Sunday, November 09, 2008

Is This Democracy, or Idiocracy?: US Election and Its Implication across the Globe

Senator Barack Obama has achieved an impressive victory in the presidential election, supported by youngsters who have been uninterested in politics so seriously until recently. In other words, it is those who were not politically oriented that is changing the world today. This is not the only phenomenon in the United States but worldwide.

In Japan, Prime Minister-then Junichiro Koizumi marked a landslide victory in September 2005, thanks to enthusiastic support by those who were moved with TV show politics. In Russia, people chose Dmitri Medvedev for the president in March 2008, because they applauded Vladimir Putin’s image as a strong leader. In both cases, politics was driven by young voters who are poorly aware of their national agendas.

Should we call this sort of new populism as real democracy or barbaric idiocracy? In the context of history, it is necessary to observe whether this populism evolve into a new age democracy like the rise of civil society in the 17th and the 18th century, or into a turmoil of idiocracy.

The rise of civic power became noticeable at the Rio Summit on global warming in 1994. ICBL was awarded Nobel Peace Prize in 1997 thanks to cooperation by the web of global citizens of willing.

It is the Afghan War in response to 9-11 terrorist attack when left wingers across the world mobilized “ordinary citizens” to anti-war rallies for the first time. Those “ordinary citizens” are not the sort of people keenly aware of politics. Having enjoyed some success in mobilizing laymen to the rally, leftists organized enormous scale protest movements against the Iraq War. Global democracy has turned into global idiocracy.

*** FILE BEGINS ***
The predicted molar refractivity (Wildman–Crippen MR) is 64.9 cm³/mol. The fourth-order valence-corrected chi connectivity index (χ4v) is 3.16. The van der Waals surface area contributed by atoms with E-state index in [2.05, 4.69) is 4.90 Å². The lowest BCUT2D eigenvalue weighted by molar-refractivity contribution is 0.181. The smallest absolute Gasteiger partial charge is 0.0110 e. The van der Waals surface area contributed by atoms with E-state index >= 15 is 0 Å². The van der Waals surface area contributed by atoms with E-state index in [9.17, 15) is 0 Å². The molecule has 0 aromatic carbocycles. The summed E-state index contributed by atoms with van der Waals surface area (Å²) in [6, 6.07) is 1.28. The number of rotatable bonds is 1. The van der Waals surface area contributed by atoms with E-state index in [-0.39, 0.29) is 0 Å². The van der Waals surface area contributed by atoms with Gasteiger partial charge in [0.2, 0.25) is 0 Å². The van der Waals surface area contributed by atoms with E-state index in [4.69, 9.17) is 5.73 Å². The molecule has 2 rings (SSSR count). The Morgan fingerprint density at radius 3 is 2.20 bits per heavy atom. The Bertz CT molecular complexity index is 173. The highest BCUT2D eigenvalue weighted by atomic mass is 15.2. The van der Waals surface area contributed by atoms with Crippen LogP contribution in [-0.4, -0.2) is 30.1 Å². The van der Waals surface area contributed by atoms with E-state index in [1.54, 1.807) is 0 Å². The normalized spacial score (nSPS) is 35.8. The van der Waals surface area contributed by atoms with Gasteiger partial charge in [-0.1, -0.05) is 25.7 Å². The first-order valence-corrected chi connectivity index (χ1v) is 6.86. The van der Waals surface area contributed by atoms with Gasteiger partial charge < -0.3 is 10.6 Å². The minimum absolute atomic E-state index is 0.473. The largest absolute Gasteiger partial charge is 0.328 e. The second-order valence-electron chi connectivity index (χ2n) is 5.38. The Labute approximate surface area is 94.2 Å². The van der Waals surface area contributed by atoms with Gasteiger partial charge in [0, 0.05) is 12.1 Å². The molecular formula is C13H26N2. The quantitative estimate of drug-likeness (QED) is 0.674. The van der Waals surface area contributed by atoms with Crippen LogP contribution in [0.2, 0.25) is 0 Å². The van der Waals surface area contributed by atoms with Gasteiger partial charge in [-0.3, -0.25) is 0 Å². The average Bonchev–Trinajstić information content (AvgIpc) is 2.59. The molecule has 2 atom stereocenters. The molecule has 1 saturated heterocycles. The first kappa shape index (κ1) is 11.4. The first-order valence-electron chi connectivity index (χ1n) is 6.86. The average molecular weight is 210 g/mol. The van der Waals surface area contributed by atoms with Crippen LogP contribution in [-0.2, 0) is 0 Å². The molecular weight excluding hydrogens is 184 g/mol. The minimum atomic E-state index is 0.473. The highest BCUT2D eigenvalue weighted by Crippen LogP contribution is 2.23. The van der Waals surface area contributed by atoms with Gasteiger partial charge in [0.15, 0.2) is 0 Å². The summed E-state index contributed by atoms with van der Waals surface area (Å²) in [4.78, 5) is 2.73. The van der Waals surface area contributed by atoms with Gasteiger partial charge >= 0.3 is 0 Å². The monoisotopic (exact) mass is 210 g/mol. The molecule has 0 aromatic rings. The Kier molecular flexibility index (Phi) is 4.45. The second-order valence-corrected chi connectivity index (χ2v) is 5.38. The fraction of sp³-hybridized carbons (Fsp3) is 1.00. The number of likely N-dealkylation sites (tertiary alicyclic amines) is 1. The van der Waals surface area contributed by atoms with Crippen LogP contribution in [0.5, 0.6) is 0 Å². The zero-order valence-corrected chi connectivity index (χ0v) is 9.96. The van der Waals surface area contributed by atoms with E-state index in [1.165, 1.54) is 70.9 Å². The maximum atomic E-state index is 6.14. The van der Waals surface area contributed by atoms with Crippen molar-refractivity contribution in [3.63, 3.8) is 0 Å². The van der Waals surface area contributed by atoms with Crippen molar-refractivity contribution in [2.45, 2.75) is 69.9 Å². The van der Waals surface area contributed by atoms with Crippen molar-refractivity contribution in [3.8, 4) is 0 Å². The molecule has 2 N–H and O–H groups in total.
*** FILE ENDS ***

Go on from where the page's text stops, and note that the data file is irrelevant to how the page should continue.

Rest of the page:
We have to bear in mind that it is continual blow to the Bush administration by the global “civic”, or more precisely, “idiotic” society that has influenced the attitude of the media in the United States and abroad. This had led to the rise of Barack Obama.

In the Financial Times, Clive Crook points out that biased attitude of the media has brought substantial advantages to Obama (“How McCain lost the centrist vote”; Financial Times; October 26, 2008). But even Crook is biased. He says that the Obama side did not make fatal mistakes while the McCain side made some errors. Actually, Barack Obama’s ineptness was revealed when he met with General David Petraeus in Iraq. The Media did not question Obama’s competence as the Commander in Chief on this critical occasion. Japanese journalist Yoshihisa Komori casts doubt on strange attitude of the media (“Major media discuss this election from completely Democrat-biased viewpoints”; Stage-kaze Hatsu; November 4, 2008).

In the US presidential election, Senator John McCain won support by top national security experts such as Former Secretary of State Henry Kissinger, Retired General Norman Schwarzkopf, and Carnegie Endowment Senior Associate Robert Kagan. Also, a good citizen like Joe the Plumber was with McCain. On the other hand, Senator Barack Obama was boosted by voters whose political judgement is questionable, like Lindsay Lohan (This Hollywood star is notorious for wanton behavior.) and youngsters of marijuana junkies. In other words, Obama won the election, thanks to bête noire of the American public.

As Former US Vice President Albert Gore argues, the rise of civic power, from the Rio Summit to the Obama phenomenon could not have happened without the web (“Gore sees transformative power of Web in politics”; Computer World; November 7, 2008). Internet politics can pose both positive and negative impacts. Will the Obama phenomenon trigger another rise of civil power, or another rise of idiocracy? This must be understood from global context.